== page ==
Investment of Funds is a point upon which intending Assurers do not bestow sufficient attention. They are too often satisfied with a plausible statement of "business obtained," forgetting that this is the "Liabilities" side of the account, and if not balanced by sufficient "Assets," will prove a source of weakness rather than of strength. The aim of the page 7 Directors of the Mutual Life Association of Australasia in disposing of its funds is first Security, then A Good Rate of Interest. The last published Balance Sheet is given on another page, and it is worthy of note that no other office in these colonies shows so small an amount of "Outstanding Premiums," "Agents' Balances," and such like items not bearing interest; while it is claimed that all the Investments are, as a Life Company's always should be, "of a fairly realizable and available nature," and the rate of interest on the whole amount averaging a highly remunerative per centage.
Loans on Policies are granted to Members on favorable terms. The proportion of premiums paid which will be so lent varies of course according to age at entry, table, amount of policy, &c., but in some cases a duration of one year will be sufficient to constitute a policy an eligible security, while in most Offices no loans are granted on any Assurance less than two or three years in force.
Agencies are established at most of the principal towns in the Colonies, as per annexed list. At these, all necessary forms, and full information on any points not mentioned herein can be obtained; and as Medical Officers have been appointed at each Agency, persons wishing to assure their lives can join this Association with the least possible trouble to themselves, and without any expense whatever until first payment of premium.
Explanation of the Tables. The various forms of Assurance provided for by the published Tables are as follows:—
Table A.—Premiums to be paid during Life to secure a sum payable at death. This is the cheapest and best form for the head of a family wishing to provide for those dependent on him, and who by his death would otherwise be left without support.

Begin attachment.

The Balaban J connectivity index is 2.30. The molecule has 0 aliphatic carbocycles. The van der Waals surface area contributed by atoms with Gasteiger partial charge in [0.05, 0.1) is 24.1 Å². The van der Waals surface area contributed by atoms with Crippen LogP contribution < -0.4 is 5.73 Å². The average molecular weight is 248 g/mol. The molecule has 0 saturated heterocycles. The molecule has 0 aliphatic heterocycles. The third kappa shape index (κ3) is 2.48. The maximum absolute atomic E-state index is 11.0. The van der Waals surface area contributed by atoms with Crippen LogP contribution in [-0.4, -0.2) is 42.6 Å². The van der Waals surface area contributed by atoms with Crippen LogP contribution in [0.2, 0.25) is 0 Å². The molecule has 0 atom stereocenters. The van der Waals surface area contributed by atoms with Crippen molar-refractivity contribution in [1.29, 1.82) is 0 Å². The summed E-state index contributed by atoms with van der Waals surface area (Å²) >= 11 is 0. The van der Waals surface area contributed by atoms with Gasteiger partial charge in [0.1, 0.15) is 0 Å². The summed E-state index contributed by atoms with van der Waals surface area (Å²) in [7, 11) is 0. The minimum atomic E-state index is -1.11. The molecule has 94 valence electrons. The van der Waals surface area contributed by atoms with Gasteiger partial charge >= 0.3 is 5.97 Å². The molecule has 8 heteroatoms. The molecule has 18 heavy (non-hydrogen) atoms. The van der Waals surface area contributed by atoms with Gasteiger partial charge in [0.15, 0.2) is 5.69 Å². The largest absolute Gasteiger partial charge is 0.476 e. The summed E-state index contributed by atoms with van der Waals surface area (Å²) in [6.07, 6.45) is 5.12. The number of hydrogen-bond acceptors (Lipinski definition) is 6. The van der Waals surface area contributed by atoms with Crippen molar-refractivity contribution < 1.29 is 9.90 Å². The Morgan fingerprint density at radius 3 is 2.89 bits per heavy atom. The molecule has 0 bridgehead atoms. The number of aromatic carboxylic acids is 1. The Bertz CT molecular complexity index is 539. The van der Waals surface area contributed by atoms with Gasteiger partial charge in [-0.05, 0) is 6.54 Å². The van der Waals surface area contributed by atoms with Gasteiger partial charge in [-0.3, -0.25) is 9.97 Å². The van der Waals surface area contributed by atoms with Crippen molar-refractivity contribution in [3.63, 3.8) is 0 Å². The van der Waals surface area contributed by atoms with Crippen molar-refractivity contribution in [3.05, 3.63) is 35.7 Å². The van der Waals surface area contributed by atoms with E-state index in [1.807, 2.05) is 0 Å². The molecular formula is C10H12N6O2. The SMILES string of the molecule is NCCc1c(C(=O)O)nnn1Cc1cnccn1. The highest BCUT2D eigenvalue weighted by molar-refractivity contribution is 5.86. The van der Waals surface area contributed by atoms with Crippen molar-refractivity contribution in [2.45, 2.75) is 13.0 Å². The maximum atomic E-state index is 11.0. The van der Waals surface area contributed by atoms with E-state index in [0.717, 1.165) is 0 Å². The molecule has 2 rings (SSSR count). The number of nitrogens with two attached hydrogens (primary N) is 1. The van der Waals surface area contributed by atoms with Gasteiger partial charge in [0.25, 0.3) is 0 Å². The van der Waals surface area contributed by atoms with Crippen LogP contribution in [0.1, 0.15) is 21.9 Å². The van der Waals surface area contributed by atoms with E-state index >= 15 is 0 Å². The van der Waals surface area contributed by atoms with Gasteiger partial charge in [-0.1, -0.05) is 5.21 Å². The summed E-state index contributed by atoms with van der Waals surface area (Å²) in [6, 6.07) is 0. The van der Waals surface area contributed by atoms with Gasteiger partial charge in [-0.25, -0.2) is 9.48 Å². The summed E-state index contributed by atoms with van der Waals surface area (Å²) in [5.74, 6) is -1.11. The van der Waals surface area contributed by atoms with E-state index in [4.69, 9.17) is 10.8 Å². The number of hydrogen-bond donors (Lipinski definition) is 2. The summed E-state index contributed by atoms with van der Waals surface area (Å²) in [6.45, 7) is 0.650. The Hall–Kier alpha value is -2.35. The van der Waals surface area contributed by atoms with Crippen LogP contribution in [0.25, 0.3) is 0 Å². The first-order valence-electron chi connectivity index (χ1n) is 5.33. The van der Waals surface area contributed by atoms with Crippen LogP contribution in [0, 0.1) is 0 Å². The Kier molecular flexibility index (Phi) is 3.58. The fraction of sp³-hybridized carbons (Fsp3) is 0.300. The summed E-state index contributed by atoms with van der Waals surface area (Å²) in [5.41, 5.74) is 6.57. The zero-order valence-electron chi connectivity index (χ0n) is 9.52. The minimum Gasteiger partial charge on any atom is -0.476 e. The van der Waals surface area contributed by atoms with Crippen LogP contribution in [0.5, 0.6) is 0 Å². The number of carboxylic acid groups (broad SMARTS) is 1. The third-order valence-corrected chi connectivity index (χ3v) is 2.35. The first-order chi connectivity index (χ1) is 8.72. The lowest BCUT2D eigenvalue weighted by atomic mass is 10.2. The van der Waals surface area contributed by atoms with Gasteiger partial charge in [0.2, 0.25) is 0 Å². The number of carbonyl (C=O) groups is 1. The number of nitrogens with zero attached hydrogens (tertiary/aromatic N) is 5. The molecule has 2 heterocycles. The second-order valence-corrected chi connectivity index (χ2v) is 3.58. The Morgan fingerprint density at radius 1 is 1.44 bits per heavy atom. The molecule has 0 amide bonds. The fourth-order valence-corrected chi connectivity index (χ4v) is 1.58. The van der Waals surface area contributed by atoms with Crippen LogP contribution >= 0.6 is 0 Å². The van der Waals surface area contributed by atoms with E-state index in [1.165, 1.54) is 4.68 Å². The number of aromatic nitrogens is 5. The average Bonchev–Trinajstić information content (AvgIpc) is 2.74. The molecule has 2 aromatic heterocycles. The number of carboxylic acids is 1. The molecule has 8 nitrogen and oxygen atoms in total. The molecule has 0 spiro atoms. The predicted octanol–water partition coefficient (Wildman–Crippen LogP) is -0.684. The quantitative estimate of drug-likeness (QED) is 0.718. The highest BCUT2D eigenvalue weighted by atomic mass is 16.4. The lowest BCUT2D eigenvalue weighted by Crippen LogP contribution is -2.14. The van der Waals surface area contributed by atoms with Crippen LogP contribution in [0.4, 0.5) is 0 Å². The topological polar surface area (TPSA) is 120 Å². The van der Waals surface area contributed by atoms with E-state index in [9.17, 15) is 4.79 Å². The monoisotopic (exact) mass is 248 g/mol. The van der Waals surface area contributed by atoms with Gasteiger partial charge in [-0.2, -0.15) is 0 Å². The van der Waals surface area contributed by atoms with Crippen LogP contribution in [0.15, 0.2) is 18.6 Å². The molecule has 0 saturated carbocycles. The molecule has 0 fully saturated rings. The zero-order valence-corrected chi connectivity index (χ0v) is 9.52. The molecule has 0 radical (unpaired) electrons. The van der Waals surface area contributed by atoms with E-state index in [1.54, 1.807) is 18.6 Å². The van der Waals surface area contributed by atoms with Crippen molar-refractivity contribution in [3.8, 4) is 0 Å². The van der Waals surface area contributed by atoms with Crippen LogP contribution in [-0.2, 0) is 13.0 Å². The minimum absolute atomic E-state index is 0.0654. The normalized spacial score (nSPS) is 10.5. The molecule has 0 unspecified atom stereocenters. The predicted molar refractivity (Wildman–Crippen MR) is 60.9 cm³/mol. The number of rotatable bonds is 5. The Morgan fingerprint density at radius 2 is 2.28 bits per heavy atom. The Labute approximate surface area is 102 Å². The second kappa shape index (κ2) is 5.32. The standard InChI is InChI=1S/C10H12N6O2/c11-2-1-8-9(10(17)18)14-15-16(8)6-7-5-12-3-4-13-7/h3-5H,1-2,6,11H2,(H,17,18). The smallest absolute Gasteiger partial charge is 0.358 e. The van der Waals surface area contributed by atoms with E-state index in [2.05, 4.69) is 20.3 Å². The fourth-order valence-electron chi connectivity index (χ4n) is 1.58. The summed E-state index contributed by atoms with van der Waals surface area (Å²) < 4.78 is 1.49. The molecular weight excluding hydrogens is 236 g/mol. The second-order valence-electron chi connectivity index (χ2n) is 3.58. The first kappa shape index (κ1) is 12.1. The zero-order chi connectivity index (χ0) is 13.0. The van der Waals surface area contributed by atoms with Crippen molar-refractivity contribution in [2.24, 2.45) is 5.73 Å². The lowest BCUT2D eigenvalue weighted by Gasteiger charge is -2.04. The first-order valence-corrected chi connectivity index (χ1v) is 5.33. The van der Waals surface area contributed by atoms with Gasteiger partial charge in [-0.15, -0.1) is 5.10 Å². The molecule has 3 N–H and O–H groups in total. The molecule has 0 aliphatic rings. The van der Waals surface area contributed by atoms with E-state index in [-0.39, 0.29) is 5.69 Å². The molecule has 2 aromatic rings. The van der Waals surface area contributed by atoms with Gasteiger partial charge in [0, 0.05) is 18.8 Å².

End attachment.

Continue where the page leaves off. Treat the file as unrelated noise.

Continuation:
Under this Table, at age 35, the cost of every hundred pounds payable at death is only about one shilling per week.page 8
Table B.—The same, but provided for by one premium, or by 3, 7, 14, or 21 payments; or by payments ceasing at 50, 55, 60, or 65 years of age.
This table is intended for persons who can afford somewhat higher premiums, with the advantage of only continuing them for a limited number of years. It compares with above as follows:—under Table A, at age 40, the Assured pays for £1000, rather more than £30 per annum during life: under B, by increasing the Premium to £45, he will cease to pay in 14 years, or by making it £56, will be relieved of all expense on reaching the age of 50.
A popular writer says—"A policy of Assurance costs little out of a good annual income, but how valuable such a policy becomes (when settled for the benefit of wife and children) at a time of wholesale losses; much more is this the case where the policy is fully paid up, having been taken out on the system of limited number of premiums. The fortune is gone, or there is little of it left, but here in the policy bought in the palmy days, protected from all claims, is the ample provision which is required for survivors, and which cannot be diverted from that use."
Table E.—Premiums to provide a sum payable to the member on attaining a certain age, or to his heirs in event of earlier death.